Elastisity of Supply

I understand elastisity of demand, but I’m having difficulty getting my mind around elastisity of supply. When I think of E of demand, I think of neighboring gas stations. One raises it’s price 5% and sales drop off 25% because of close substitutes. What would be a good example of elastisity on the supply side? And, if there is elastisity of supply, does that necessarily mean that demand is inelastic? Thank you,

The elasticity of supply is how much the quantity supplied is affected by the MARKET price: Using the example from SN: Let’s say the demand for coffee increases and thus the price per pound increases. With the new higher price more coffee producers will be willing to supply more coffee and thus the quanity supplied increases as well. There are also several factors that affect how the quantity supplied will respond to changes in price (page 15 of SN). I’m not sure about your second question–I think the elasticity of supply and the elasticity of demand are independent but I’m not sure.

Okay, so regarding natural resources… The CFAI text says that the supply of a nonrenewable resource (oil) is perfectly elastic, while the supply of the renewable resource (wind) is perfectly inelastic. How is this possible? A nonrenewable resource, by definition, has a finite supply (albeit in the ground), whereas a renewable resource has an unlimited supply. For instance, if I wanted to harness wind for electrical power, I could always build more wind farms.

Robert, It’s been a while, but I’ll take a shot: Wrt to oil - the supply taken out of the ground this year is this year’s stock. It can’t change regardless of price change. Sounds inelastic right? However, lets say the price of oil drops below the present value of next year’s price, owners simply hold the oil (let it sit on a tanker in the middle of the ocean) until next year (reducing this year’s supply) and sell then. On the other hand, if this year’s oil price is greater than the present value of next year’s expected price, then oil suppliers will sell it all this year. This extreme sensitivity to price is what makes oil (and other nonrenewable resources) highly elastic. With the wind example - who cares if this year’s price drops? Selling this year’s wind does not reduce the ability to get more wind and sell it next year (unlike oil) since it is so renewable, this the supply is not particularly sensitive to price changes.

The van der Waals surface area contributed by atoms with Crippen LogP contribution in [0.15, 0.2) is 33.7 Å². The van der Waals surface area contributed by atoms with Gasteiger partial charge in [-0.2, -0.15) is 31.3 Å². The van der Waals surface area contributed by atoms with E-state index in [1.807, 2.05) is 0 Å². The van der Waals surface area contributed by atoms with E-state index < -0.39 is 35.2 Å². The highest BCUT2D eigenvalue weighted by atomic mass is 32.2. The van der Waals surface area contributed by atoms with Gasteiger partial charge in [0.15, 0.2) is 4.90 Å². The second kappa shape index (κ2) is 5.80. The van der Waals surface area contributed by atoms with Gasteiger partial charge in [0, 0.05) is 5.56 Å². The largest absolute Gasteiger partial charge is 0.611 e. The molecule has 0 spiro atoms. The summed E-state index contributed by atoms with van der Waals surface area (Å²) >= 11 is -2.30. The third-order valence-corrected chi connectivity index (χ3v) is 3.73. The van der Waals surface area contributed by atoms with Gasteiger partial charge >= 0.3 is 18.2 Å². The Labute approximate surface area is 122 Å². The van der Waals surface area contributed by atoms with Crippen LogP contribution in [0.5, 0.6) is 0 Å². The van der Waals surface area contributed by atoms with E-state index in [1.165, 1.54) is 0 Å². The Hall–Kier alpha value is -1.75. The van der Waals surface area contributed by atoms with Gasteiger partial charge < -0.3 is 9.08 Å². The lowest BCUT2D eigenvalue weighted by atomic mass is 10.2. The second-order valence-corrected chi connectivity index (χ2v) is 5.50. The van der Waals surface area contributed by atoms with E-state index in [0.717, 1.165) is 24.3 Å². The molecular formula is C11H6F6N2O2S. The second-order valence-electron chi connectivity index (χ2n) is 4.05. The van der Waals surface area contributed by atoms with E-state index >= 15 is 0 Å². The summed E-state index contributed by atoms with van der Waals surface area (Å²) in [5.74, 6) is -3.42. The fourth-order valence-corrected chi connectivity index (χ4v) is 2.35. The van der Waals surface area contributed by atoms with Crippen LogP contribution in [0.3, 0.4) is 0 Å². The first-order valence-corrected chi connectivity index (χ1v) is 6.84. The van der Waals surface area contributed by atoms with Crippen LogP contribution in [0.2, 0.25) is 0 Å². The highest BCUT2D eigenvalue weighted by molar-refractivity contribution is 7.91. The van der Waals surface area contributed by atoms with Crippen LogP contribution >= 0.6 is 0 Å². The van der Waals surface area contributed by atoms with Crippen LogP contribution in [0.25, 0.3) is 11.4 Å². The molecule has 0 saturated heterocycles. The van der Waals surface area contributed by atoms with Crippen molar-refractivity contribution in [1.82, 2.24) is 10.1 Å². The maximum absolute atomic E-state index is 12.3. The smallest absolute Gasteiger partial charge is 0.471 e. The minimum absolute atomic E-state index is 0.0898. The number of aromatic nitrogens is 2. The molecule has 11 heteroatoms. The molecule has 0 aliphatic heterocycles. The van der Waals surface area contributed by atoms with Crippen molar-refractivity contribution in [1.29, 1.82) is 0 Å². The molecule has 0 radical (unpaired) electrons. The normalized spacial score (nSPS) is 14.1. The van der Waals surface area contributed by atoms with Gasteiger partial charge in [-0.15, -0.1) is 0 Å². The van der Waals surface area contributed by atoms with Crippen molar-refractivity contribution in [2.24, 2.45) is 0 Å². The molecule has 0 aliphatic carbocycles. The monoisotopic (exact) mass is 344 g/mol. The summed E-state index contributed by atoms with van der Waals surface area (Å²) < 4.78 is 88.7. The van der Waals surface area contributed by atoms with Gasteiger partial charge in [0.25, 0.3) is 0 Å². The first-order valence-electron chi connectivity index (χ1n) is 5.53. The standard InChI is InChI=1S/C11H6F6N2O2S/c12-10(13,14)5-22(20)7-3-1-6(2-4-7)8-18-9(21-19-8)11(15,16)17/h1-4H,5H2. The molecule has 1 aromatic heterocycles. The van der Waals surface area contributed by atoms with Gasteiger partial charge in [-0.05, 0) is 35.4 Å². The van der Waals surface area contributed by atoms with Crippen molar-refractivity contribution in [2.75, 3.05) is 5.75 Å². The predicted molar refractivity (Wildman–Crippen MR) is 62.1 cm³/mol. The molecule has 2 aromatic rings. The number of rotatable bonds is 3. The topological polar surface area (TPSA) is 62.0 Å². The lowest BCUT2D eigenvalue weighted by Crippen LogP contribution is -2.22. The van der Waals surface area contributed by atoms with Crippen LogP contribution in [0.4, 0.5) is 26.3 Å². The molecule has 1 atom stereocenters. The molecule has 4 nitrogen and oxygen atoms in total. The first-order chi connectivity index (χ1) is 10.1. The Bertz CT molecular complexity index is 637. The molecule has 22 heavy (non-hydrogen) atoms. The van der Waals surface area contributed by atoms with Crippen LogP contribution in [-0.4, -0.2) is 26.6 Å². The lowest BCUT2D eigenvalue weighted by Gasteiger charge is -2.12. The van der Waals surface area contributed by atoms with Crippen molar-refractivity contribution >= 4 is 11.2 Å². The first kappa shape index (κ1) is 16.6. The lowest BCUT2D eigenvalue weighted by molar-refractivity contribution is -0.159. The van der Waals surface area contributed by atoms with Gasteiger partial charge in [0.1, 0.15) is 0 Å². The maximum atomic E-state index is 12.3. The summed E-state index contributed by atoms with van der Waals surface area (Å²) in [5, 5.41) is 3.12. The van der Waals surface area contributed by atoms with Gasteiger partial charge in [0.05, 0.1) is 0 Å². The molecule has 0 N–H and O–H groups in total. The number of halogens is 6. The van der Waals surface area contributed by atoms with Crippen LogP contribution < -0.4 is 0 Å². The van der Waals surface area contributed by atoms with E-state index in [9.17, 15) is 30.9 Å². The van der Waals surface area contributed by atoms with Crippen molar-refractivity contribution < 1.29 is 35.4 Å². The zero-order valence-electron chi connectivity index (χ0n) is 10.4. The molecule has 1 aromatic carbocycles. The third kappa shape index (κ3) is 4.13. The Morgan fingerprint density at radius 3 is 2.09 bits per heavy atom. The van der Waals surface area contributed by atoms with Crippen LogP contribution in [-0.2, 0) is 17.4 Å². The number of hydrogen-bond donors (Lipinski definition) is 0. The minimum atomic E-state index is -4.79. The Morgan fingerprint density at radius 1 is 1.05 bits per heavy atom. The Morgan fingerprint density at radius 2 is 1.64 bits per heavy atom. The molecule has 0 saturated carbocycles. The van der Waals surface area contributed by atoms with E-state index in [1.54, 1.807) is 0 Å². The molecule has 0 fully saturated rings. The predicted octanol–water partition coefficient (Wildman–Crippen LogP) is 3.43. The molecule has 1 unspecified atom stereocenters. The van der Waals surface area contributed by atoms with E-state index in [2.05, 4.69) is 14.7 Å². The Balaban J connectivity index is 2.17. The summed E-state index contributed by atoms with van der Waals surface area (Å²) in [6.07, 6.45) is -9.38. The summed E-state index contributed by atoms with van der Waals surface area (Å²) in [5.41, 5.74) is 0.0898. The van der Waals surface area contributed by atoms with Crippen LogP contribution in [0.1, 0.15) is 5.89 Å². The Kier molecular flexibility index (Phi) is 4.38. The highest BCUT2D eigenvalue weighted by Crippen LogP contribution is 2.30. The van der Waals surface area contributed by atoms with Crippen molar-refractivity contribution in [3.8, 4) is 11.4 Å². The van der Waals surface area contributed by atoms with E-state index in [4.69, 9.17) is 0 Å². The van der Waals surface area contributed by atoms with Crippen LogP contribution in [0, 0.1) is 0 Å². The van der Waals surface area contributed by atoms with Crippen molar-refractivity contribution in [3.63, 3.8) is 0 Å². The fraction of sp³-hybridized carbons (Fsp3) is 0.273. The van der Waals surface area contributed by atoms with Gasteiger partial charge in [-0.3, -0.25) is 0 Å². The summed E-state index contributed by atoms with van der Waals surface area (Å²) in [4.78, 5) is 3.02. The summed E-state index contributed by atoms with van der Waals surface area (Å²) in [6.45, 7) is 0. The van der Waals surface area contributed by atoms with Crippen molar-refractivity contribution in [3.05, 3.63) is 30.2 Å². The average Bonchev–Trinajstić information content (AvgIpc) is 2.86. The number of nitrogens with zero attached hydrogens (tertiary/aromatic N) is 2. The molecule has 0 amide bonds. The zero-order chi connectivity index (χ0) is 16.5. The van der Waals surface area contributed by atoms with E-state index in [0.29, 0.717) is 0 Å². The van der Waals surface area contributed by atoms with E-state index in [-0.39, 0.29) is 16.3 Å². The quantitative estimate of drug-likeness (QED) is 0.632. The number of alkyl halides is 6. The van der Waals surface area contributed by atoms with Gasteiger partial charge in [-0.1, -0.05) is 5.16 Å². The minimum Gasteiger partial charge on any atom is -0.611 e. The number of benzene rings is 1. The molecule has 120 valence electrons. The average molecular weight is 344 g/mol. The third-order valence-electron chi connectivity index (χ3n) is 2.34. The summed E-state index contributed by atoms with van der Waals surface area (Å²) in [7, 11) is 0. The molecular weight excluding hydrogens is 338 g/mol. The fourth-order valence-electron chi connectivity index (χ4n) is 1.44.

So if I understand your examples correctly, elastisity has to do with producer’s choice. If the producer has a choice to use or not use, the supply is said to be elastic. OTOH, if there is no choice (wind just gets wasted if not used), supply is inelastic. How would this relate, then, to a more common example. Say, a gas station owner in a highly competitive market?

Well, I think it is better to think of it more fundamentally. We know generally: If price falls demand increases. If price rises demand decreases. Demand elasticity simply measures how much the demand changes, i.e. its sensitivity to price. We know generally: If prices rise, supply increases. If prices fall, supply decreases. Supply elasticity simply measures how sensitive the supply side is as a result of price changes. Elasticity attempts to explain how sensitive demand and supply are to changes in price. I don’t think a gas station owner in a competitive market (competing with other gas stations) really relates. You are just substituting one guys gas for another’s guys gas, which doesn’t change elasticity of gasoline in the aggregate, only who it is purchased from.

So, back to our natural resource example… Oil producers (as a group) decide to pump more oil and the unit price of oil drops. We have some measure of elastisity here. But wind farmers face the same situation. They install more wind turbines (or activate the ones sitting still), and the unit price for their output drops. Elastisity again. So I’m still confused about the natural resource example.

I might be wrong but the supply of wind does not change no matter what the wind farmers do. The price of the electricity the wind farms generate does, but this is irrelevant to the elasticity/inelasticity of WIND.

Kind of like how the SUPPLY of SUNLIGHT will not change no matter how many solar panels you install.

You are thinking too long term. For both oil and wind, it takes time to harvest it and get it to market. (Build new refineries, or build more windfarms) Lets say there are 100 barrels of oil currently pumped, processed, ready to sell, etc. If oil is priced higher than the present value of next year’s expected price, all of the supply that currently exists is sold, so supply = 100 barrels. If it is market price is lower, even by one cent, then oil companies just let it float out on the tankers until next year, and none of it is sold and supply = 0. It is incredibly sensitive, or highly elastic, to small changes in prices. Now wind - lets say the supply of wind is 100 units and the price is $1 each unit. Well, price goes up, so the suppliers say, I want to increase wind supply. But, I can’t, I need to first purchase new land for wind farms, then construct turbines or whatever, so supply, for this year, is still 100 even if price goes to $1.50. Or lets say, the price of wind drops to $0.50. Do you hold on to this year’s wind and wait to sell it next year? Probably not, especially knowing that you’ll have new wind next year because it is renewable. So, supply is still 100 units at all prices and hence it is perfectly inelastic.

I get it. Thanks.